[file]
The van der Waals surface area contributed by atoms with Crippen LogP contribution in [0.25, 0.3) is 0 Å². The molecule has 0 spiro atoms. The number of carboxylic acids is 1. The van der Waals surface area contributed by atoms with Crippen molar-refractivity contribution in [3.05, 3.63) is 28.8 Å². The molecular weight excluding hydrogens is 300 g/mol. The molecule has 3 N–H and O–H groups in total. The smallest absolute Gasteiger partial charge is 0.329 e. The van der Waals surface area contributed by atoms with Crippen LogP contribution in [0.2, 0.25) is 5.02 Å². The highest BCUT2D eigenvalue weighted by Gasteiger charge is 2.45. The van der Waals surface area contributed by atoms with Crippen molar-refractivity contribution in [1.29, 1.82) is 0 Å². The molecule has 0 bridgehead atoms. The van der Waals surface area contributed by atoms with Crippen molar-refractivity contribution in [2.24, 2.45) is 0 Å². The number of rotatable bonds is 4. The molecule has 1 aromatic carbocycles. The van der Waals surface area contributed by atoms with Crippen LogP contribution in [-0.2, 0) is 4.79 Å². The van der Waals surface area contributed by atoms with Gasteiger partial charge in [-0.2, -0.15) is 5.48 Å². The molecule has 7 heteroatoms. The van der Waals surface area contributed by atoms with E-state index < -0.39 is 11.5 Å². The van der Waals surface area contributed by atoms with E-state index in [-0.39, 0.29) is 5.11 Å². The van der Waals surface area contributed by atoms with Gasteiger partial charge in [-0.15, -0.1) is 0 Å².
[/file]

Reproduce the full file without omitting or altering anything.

The van der Waals surface area contributed by atoms with Crippen LogP contribution in [0.25, 0.3) is 0 Å². The molecule has 0 spiro atoms. The number of carboxylic acids is 1. The van der Waals surface area contributed by atoms with Crippen molar-refractivity contribution in [3.05, 3.63) is 28.8 Å². The molecular weight excluding hydrogens is 300 g/mol. The molecule has 3 N–H and O–H groups in total. The smallest absolute Gasteiger partial charge is 0.329 e. The van der Waals surface area contributed by atoms with Crippen LogP contribution in [0.2, 0.25) is 5.02 Å². The highest BCUT2D eigenvalue weighted by Gasteiger charge is 2.45. The van der Waals surface area contributed by atoms with Crippen molar-refractivity contribution in [1.29, 1.82) is 0 Å². The molecule has 0 bridgehead atoms. The van der Waals surface area contributed by atoms with Crippen molar-refractivity contribution in [2.24, 2.45) is 0 Å². The number of rotatable bonds is 4. The molecule has 1 aromatic carbocycles. The van der Waals surface area contributed by atoms with Crippen LogP contribution in [-0.2, 0) is 4.79 Å². The van der Waals surface area contributed by atoms with Gasteiger partial charge in [-0.2, -0.15) is 5.48 Å². The molecule has 7 heteroatoms. The van der Waals surface area contributed by atoms with E-state index < -0.39 is 11.5 Å². The van der Waals surface area contributed by atoms with E-state index in [-0.39, 0.29) is 5.11 Å². The van der Waals surface area contributed by atoms with Gasteiger partial charge in [-0.15, -0.1) is 0 Å².